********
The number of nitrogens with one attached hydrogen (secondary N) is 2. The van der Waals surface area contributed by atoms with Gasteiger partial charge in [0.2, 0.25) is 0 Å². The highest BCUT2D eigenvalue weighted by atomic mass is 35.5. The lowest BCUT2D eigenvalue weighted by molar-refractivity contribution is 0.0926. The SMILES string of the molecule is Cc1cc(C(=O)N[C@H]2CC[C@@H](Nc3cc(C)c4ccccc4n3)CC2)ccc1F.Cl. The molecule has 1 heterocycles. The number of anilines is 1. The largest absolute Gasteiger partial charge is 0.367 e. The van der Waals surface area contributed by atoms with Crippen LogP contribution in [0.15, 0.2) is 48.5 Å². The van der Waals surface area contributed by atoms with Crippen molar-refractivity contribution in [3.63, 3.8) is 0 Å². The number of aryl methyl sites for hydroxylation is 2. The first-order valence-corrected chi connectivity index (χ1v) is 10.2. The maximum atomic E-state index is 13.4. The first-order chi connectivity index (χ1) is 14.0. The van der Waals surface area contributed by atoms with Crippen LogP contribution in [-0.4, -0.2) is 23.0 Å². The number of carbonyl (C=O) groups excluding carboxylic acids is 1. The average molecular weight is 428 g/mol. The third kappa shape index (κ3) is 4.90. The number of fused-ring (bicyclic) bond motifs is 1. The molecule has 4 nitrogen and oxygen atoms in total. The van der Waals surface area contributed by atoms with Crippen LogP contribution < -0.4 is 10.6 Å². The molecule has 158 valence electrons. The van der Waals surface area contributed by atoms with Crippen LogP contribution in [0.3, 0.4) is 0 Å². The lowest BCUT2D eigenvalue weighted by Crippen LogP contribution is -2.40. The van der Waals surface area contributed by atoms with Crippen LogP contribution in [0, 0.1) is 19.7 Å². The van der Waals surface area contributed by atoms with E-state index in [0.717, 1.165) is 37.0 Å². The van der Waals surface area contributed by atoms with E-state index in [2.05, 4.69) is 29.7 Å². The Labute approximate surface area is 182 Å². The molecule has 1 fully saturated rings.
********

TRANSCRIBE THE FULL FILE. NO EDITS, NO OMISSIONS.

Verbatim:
The number of nitrogens with one attached hydrogen (secondary N) is 2. The van der Waals surface area contributed by atoms with Gasteiger partial charge in [0.2, 0.25) is 0 Å². The highest BCUT2D eigenvalue weighted by atomic mass is 35.5. The lowest BCUT2D eigenvalue weighted by molar-refractivity contribution is 0.0926. The SMILES string of the molecule is Cc1cc(C(=O)N[C@H]2CC[C@@H](Nc3cc(C)c4ccccc4n3)CC2)ccc1F.Cl. The molecule has 1 heterocycles. The number of anilines is 1. The largest absolute Gasteiger partial charge is 0.367 e. The van der Waals surface area contributed by atoms with Crippen LogP contribution in [0.15, 0.2) is 48.5 Å². The van der Waals surface area contributed by atoms with Crippen molar-refractivity contribution in [3.63, 3.8) is 0 Å². The number of aryl methyl sites for hydroxylation is 2. The first-order valence-corrected chi connectivity index (χ1v) is 10.2. The maximum atomic E-state index is 13.4. The first-order chi connectivity index (χ1) is 14.0. The van der Waals surface area contributed by atoms with Crippen LogP contribution in [-0.4, -0.2) is 23.0 Å². The number of carbonyl (C=O) groups excluding carboxylic acids is 1. The average molecular weight is 428 g/mol. The third kappa shape index (κ3) is 4.90. The number of fused-ring (bicyclic) bond motifs is 1. The molecule has 4 nitrogen and oxygen atoms in total. The van der Waals surface area contributed by atoms with Crippen LogP contribution < -0.4 is 10.6 Å². The molecule has 158 valence electrons. The van der Waals surface area contributed by atoms with Crippen LogP contribution in [0.3, 0.4) is 0 Å². The lowest BCUT2D eigenvalue weighted by Crippen LogP contribution is -2.40. The van der Waals surface area contributed by atoms with Crippen LogP contribution in [0, 0.1) is 19.7 Å². The van der Waals surface area contributed by atoms with E-state index in [0.717, 1.165) is 37.0 Å². The van der Waals surface area contributed by atoms with E-state index in [2.05, 4.69) is 29.7 Å². The Labute approximate surface area is 182 Å². The molecule has 1 fully saturated rings.